For successful resistivity measurements, potential sources of errors need to be considered.

Electrostatic interference

Electrostatic interference occurs when an electrically charged object is brought near an uncharged object. Usually, the effects of the interference are not noticeable because the charge dissipates rapidly at low-resistance levels. However, high-resistance materials do not allow the charge to decay quickly, and unstable measurements may result. The erroneous readings may be due to either DC or AC electrostatic fields.

To minimize the effects of these fields, an electrostatic shield can be built to enclose the sensitive circuitry. The shield should be made from a conductive material and connected to the low-impedance (FORCE LO) terminal of the test instrument. The cabling in the circuit also must be shielded.

Leakage current

For high-resistance samples, leakage current may degrade measurements. The leakage current is due to the insulation resistance of the cables, probes, and test fixturing. Leakage current may be minimized by using good quality insulators, reducing humidity, and using guarding.

A guard is a conductor connected to a low-impedance point in the circuit that is nearly at the same potential as the high-impedance lead being guarded. Using triax cabling and fixturing will ensure that the high-impedance terminal of the sample is guarded. The guard connection also will reduce measurement time since the cable capacitance will no longer affect the time constant of the measurement.


Currents generated by photoconductive effects can degrade measurements, especially on high-resistance samples. To prevent this, the sample should be placed in a dark chamber.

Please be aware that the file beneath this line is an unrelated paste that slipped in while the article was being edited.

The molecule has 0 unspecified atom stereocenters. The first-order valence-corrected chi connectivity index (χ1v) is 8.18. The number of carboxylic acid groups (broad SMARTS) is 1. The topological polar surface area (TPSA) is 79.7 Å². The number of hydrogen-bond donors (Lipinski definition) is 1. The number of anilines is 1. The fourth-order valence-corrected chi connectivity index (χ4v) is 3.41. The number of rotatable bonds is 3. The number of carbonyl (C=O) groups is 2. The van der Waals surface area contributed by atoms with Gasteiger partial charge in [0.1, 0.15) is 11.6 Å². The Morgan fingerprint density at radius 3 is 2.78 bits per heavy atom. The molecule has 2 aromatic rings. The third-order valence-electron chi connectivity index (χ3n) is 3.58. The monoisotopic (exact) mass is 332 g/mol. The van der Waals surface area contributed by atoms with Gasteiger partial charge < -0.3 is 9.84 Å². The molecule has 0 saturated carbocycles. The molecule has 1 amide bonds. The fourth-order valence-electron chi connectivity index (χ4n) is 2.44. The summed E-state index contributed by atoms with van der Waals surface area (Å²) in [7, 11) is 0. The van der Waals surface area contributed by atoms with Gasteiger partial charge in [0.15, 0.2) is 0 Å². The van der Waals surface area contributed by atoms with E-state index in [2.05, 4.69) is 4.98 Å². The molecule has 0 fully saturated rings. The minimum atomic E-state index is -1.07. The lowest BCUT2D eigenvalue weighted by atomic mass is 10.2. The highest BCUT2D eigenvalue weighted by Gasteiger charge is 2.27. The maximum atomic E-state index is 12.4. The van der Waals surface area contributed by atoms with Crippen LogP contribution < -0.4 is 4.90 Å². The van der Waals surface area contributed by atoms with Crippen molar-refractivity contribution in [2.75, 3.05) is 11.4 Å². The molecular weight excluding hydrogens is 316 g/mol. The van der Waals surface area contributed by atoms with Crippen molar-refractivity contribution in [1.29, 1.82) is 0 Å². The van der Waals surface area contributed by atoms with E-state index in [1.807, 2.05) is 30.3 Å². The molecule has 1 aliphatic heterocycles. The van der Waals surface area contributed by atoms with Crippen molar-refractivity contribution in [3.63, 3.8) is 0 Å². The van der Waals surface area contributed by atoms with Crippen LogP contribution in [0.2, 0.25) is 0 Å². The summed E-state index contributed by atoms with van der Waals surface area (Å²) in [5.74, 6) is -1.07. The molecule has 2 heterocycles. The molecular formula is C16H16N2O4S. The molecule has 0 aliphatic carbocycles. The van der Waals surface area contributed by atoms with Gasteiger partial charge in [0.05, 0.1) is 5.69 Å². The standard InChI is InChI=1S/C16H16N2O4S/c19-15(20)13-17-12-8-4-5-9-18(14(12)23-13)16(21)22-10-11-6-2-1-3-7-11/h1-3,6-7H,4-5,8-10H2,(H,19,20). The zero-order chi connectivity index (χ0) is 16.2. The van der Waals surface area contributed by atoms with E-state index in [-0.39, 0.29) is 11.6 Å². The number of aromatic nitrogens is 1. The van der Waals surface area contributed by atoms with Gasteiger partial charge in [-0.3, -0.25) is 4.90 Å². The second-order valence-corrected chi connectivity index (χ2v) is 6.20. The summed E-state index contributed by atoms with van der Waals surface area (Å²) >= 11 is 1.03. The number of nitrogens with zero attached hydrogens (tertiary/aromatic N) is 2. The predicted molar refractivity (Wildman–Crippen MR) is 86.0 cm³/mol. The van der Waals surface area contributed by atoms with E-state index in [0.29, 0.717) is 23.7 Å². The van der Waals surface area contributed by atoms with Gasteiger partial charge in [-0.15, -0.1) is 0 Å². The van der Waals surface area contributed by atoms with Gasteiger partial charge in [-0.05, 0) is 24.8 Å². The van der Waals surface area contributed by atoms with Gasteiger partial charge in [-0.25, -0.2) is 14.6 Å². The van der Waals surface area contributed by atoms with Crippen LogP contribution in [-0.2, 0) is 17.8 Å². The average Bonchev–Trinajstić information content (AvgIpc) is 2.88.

Thermoelectric voltages may affect measurement accuracy. Temperature gradients may result if the sample temperature is not uniform. Thermoelectric voltages also may be generated from sample heating caused by the source current. Heating from the source current will more likely affect low-resistance samples because a higher test current is needed to make the voltage measurements easier.

Temperature fluctuations in the laboratory environment also may affect measurements. Because semiconductors have a relatively large temperature coefficient, temperature variations in the laboratory may need to be compensated for by using correction factors.

Carrier injection

To prevent minority/majority carrier injection from influencing resistivity measurements, the voltage difference between the two voltage sensing terminals should be kept at less than 100 mV, ideally 25 mV, since the thermal voltage, kt/q, is approximately 26 mV. The test current should be kept as low as possible without affecting the measurement precision.


A four-point collinear probe in conjunction with a parameter analyzer is a proven method for determining the resistivity of thin, flat materials such as semiconductors or conductive coatings. Some parameter analyzers may provide built-in configurable tests that include the necessary calculations. For successful measurements, it’s important to consider potential sources of error including electronics interference, leakage current, and environmental factors such as light and temperature. Resistivity can impact the characteristics of a device, serving as a reminder of the importance of making accurate and repeatable measurements.

About the author
Mary Anne Tupta is a senior applications engineer in the Keithley Instruments Product Line at Tektronix in Cleveland, OH. She has an M.S. degree in physics and a B.S. in physics/electronic engineering from John Carroll University. Tupta has been an applications engineer at Keithley since 1988. [email protected]

Editor’s note
This article is adapted from the application note “Resistivity Measurements of Semiconductor Materials Using the 4200A-SCS Parameter Analyzer and a Four-Point Collinear Probe,” Tektronix, 2016.